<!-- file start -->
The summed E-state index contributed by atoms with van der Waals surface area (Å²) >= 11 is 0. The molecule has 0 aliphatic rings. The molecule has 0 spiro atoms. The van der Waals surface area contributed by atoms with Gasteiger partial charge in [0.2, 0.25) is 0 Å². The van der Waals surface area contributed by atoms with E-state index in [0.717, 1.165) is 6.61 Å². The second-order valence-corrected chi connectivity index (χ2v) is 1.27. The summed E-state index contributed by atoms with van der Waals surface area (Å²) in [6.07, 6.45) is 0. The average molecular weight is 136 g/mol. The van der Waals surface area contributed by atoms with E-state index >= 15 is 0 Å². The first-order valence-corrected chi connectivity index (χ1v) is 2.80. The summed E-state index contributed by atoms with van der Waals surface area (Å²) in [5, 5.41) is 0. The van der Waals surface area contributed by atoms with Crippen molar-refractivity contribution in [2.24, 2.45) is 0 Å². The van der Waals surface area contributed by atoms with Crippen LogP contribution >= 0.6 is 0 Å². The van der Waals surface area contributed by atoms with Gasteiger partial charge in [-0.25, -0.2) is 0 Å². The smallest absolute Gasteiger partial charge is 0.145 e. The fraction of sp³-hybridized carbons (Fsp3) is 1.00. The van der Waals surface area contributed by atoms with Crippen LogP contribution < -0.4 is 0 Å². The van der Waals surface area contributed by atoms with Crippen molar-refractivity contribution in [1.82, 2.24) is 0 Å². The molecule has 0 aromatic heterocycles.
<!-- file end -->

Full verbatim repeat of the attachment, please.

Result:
The summed E-state index contributed by atoms with van der Waals surface area (Å²) >= 11 is 0. The molecule has 0 aliphatic rings. The molecule has 0 spiro atoms. The van der Waals surface area contributed by atoms with Gasteiger partial charge in [0.2, 0.25) is 0 Å². The van der Waals surface area contributed by atoms with E-state index in [0.717, 1.165) is 6.61 Å². The second-order valence-corrected chi connectivity index (χ2v) is 1.27. The summed E-state index contributed by atoms with van der Waals surface area (Å²) in [6.07, 6.45) is 0. The average molecular weight is 136 g/mol. The van der Waals surface area contributed by atoms with E-state index >= 15 is 0 Å². The first-order valence-corrected chi connectivity index (χ1v) is 2.80. The summed E-state index contributed by atoms with van der Waals surface area (Å²) in [5, 5.41) is 0. The van der Waals surface area contributed by atoms with Crippen molar-refractivity contribution in [2.24, 2.45) is 0 Å². The van der Waals surface area contributed by atoms with Crippen LogP contribution >= 0.6 is 0 Å². The van der Waals surface area contributed by atoms with Gasteiger partial charge in [-0.25, -0.2) is 0 Å². The smallest absolute Gasteiger partial charge is 0.145 e. The fraction of sp³-hybridized carbons (Fsp3) is 1.00. The van der Waals surface area contributed by atoms with Crippen LogP contribution < -0.4 is 0 Å². The van der Waals surface area contributed by atoms with Crippen molar-refractivity contribution in [1.82, 2.24) is 0 Å². The molecule has 0 aromatic heterocycles.